Let’s start by pointing out that my oven is still very questionable. I had noted that when the oven hit it’s desired temperature – quite accurately, I’ll add – it decided that’s all it needed to do. It no longer kicked in to keep the oven temp at that level. So without knowing, the oven temperature would drop and drop and drop, all while the digital readout still said “450°F” as the inside plummeted to 350°F.
“I’ve baked a few things” said Punkin, pulling a Shepherd’s Pie from the oven a few days ago, “I think it’s OK again. I suspect it’s your steam that’s causing the problem.” OK, so maybe the steam is playing havoc with either the thermostat inside the oven or the actual chips inside the oven controls. So I figured, after a few weeks of not baking and staring to have serious withdrawals, I would give it another go.
Gathering all the required supplies I then set off to make this loaf, hoping the oven had got over its little fit. I would also steam the bread by putting it under pans to trap the water instead of steaming the oven cavity. That will rule out the “steam in the works” problem.
I had a long weekend, being just before Easter, so I decided to try some of the breads in the Mellow Bakers Hamelman Challenge that I had passed over while moving across the country over the last few months. Looking thought the list of bread we had scheduled, I saw that Ciabatta was one of the breads from December; this would then be this weekend’s bread. There were three varieties offered: Ciabatta with Stiff Biga, with Poolish or a with Olive Oil & Wheat Germ. Based on the descriptions in Hamelman’s book Bread: A Baker’s Book of Techniques and Recipes, I chose the Poolish version as it hinted it would be the most flavourful because of the longer pre-ferment of the Poolish.
Ciabatta is one of the more popular Artisanal breads in North America, after the standards like French and Italian. According to Jeffrey Hamelman, it got its popularity boost when it won first place in the prestigious bread competition in Paris, La Coupe du Pain (look this up) and has since been produced and enjoyed by bakers and bread fans alike in North America .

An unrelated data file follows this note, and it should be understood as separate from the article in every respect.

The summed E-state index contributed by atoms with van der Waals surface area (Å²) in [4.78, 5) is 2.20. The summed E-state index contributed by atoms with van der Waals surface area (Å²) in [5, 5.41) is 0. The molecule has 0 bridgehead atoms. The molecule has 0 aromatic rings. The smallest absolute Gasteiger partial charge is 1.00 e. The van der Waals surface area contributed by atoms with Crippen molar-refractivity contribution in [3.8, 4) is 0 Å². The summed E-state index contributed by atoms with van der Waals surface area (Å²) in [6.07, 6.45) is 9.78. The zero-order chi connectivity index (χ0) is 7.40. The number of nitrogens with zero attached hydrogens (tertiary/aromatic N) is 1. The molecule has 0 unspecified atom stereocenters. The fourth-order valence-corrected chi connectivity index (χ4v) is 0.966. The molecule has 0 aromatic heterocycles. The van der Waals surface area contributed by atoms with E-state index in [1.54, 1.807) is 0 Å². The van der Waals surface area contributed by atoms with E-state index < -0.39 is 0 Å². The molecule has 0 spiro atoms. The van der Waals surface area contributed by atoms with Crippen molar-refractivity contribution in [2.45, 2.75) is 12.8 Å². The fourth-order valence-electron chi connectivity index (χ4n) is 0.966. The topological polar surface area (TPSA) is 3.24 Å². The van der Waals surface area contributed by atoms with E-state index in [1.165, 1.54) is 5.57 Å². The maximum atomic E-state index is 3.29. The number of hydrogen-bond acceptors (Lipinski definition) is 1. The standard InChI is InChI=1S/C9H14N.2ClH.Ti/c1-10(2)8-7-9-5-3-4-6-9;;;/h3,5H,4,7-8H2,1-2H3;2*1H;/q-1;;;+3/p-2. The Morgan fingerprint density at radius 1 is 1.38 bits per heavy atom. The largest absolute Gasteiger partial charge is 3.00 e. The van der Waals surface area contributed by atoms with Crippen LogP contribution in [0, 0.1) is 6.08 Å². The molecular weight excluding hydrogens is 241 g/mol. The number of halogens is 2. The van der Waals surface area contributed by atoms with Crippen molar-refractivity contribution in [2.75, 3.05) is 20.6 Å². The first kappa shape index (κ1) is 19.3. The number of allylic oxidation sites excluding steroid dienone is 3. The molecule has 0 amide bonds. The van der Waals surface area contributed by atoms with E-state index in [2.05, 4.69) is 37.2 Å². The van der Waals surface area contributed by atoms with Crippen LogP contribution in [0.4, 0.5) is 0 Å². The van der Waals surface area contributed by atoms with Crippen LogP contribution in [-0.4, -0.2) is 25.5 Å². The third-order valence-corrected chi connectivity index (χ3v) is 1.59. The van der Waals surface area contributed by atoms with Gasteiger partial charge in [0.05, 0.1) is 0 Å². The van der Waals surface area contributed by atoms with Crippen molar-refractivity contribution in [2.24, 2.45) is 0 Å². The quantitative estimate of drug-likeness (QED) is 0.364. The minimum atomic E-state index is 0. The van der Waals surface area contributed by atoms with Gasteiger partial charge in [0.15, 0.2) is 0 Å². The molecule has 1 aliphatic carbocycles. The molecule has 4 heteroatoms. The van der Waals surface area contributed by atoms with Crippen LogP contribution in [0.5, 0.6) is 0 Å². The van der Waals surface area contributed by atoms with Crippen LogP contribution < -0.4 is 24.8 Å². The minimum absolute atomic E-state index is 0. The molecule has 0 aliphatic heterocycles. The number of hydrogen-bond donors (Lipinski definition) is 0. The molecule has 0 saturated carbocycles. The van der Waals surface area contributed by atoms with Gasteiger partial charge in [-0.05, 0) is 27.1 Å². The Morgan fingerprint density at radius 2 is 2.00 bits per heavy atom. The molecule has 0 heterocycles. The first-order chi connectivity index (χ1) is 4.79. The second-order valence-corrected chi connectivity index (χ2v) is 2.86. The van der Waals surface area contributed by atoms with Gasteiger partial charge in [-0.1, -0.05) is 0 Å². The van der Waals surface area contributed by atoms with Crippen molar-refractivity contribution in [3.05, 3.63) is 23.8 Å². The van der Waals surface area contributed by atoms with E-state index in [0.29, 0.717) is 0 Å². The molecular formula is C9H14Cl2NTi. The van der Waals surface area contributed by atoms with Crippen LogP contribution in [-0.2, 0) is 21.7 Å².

Its thin, crispy crust and soft, holey texture and milder, pleasant taste makes it a good accompaniment to many meals, allowing it to reach more tables than other exotic breads.
The fact it is a very wet dough may detract home bakers from attempting it but you should think of it as a small challenge and give it a go; it may be on the opposite end of bagels and their very stiff dough but the results working with this 80% hydration dough is well worthwhile. And really, it’s not all that much more challenging than most bread recipes you might do.
With respect to full disclosure, note that this bread is made with white bread flour, whole wheat flour and a little rye, so it’s not really and truly “whole wheat”, should some of you be reluctant to try a bread that’s too “grainy”. In fact, there’s not a whole lot of whole wheat in it but enough to give it a distinct taste.
And for those who are reluctant to eat sourdough bread because you think it’s “too sour”, breathe easy: this one isn’t sour at all.
If you’ve followed along, the earlier Pain au Levain and Pain au Levain with Mixed Starters followed basically the same process: start the starter(s) 12 – 16 hours before so this is the same case today. This time, it was a somewhat stiff starter at 60% hydration.
Same but different. Bread No. 51 for the MellowBakers.com Hamelman Challenge is a slight variation of the last bread I posted, the Pain au Levain. This time around, it includes both a liquid white sourdough starter and a stiff rye sourdough starter. Both were created from my normal 100% hydration white starter, PJ.
Is it worth keeping a liquid white sourdough starter and a whole wheat and a rye one, then maybe even stiff versions of each? Aside from the increased hassle of keeping the feeding schedule for a large number of different sourdough starters, there’s not really a great reason for the home weekend (or two) baker to go to all this trouble. I wrote to Jeffrey Hamelman about the issue of handling multiple starters recently and here’s what he said:
Thanks for writing and for asking your astute questions. Feel free to quote me on the answers.
I’ve maintained two starters for a number of years: a firm German-style rye culture (made the third week of August, 1980), and a liquid levain kept at 125% hydration (it’s about a dozen years old). We use the rye for all our rye breads, and the liquid is the base levain for all other breads. Continue reading “Pain au Levain with Mixed Sourdough Starters”